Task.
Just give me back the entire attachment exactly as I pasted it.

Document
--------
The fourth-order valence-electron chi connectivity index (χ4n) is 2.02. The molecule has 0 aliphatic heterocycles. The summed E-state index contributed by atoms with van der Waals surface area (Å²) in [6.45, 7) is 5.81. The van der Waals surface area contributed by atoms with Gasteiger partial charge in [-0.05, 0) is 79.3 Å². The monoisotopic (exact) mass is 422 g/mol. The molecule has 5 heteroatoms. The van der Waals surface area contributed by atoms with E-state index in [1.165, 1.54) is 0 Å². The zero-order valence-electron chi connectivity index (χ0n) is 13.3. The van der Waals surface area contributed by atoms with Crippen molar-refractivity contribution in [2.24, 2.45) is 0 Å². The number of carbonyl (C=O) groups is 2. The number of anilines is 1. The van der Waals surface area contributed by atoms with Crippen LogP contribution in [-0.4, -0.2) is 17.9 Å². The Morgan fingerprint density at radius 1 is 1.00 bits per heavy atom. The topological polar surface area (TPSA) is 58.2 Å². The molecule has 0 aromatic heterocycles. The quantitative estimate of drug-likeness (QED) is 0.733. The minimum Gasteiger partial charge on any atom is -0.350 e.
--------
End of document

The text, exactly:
The fourth-order valence-electron chi connectivity index (χ4n) is 2.02. The molecule has 0 aliphatic heterocycles. The summed E-state index contributed by atoms with van der Waals surface area (Å²) in [6.45, 7) is 5.81. The van der Waals surface area contributed by atoms with Gasteiger partial charge in [-0.05, 0) is 79.3 Å². The monoisotopic (exact) mass is 422 g/mol. The molecule has 5 heteroatoms. The van der Waals surface area contributed by atoms with E-state index in [1.165, 1.54) is 0 Å². The zero-order valence-electron chi connectivity index (χ0n) is 13.3. The van der Waals surface area contributed by atoms with Crippen molar-refractivity contribution in [2.24, 2.45) is 0 Å². The number of carbonyl (C=O) groups is 2. The number of anilines is 1. The van der Waals surface area contributed by atoms with Crippen LogP contribution in [-0.4, -0.2) is 17.9 Å². The Morgan fingerprint density at radius 1 is 1.00 bits per heavy atom. The topological polar surface area (TPSA) is 58.2 Å². The molecule has 0 aromatic heterocycles. The quantitative estimate of drug-likeness (QED) is 0.733. The minimum Gasteiger partial charge on any atom is -0.350 e.